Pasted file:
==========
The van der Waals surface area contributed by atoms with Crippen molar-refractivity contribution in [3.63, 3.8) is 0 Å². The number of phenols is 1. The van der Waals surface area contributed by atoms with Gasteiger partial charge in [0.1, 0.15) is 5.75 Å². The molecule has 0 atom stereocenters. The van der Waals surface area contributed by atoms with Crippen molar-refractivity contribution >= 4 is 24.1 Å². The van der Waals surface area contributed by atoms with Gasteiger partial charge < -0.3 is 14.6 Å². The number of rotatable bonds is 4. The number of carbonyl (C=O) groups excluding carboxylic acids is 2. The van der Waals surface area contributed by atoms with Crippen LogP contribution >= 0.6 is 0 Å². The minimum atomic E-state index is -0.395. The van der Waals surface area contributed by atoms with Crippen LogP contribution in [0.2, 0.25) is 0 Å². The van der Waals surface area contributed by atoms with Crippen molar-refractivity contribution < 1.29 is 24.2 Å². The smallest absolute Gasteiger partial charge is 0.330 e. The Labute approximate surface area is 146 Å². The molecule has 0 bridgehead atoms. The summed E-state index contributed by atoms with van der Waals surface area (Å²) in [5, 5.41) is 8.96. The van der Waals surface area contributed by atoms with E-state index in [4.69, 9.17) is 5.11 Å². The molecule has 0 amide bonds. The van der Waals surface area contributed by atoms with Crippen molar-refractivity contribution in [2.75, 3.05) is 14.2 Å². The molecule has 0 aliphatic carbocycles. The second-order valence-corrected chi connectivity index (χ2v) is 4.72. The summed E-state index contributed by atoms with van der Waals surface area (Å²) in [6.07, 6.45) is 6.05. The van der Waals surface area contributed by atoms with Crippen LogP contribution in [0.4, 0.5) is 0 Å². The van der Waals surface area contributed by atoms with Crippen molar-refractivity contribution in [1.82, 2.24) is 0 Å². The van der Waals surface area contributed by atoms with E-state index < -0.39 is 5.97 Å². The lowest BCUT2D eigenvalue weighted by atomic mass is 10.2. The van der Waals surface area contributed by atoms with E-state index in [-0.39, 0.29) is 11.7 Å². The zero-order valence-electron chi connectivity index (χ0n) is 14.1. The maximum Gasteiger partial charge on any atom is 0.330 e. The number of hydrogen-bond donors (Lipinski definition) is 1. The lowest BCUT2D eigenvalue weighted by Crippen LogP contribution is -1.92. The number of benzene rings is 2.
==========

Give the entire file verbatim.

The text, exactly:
The van der Waals surface area contributed by atoms with Crippen molar-refractivity contribution in [3.63, 3.8) is 0 Å². The number of phenols is 1. The van der Waals surface area contributed by atoms with Gasteiger partial charge in [0.1, 0.15) is 5.75 Å². The molecule has 0 atom stereocenters. The van der Waals surface area contributed by atoms with Crippen molar-refractivity contribution >= 4 is 24.1 Å². The van der Waals surface area contributed by atoms with Gasteiger partial charge < -0.3 is 14.6 Å². The number of rotatable bonds is 4. The number of carbonyl (C=O) groups excluding carboxylic acids is 2. The van der Waals surface area contributed by atoms with Crippen LogP contribution >= 0.6 is 0 Å². The minimum atomic E-state index is -0.395. The van der Waals surface area contributed by atoms with Crippen LogP contribution in [0.2, 0.25) is 0 Å². The van der Waals surface area contributed by atoms with Crippen molar-refractivity contribution < 1.29 is 24.2 Å². The smallest absolute Gasteiger partial charge is 0.330 e. The Labute approximate surface area is 146 Å². The molecule has 0 bridgehead atoms. The summed E-state index contributed by atoms with van der Waals surface area (Å²) in [5, 5.41) is 8.96. The van der Waals surface area contributed by atoms with E-state index in [4.69, 9.17) is 5.11 Å². The molecule has 0 amide bonds. The van der Waals surface area contributed by atoms with Crippen molar-refractivity contribution in [2.75, 3.05) is 14.2 Å². The molecule has 0 aliphatic carbocycles. The second-order valence-corrected chi connectivity index (χ2v) is 4.72. The summed E-state index contributed by atoms with van der Waals surface area (Å²) in [6.07, 6.45) is 6.05. The van der Waals surface area contributed by atoms with Crippen LogP contribution in [0.4, 0.5) is 0 Å². The van der Waals surface area contributed by atoms with Crippen molar-refractivity contribution in [1.82, 2.24) is 0 Å². The van der Waals surface area contributed by atoms with E-state index < -0.39 is 5.97 Å². The lowest BCUT2D eigenvalue weighted by atomic mass is 10.2. The van der Waals surface area contributed by atoms with E-state index in [-0.39, 0.29) is 11.7 Å². The zero-order valence-electron chi connectivity index (χ0n) is 14.1. The maximum Gasteiger partial charge on any atom is 0.330 e. The number of hydrogen-bond donors (Lipinski definition) is 1. The lowest BCUT2D eigenvalue weighted by Crippen LogP contribution is -1.92. The number of benzene rings is 2.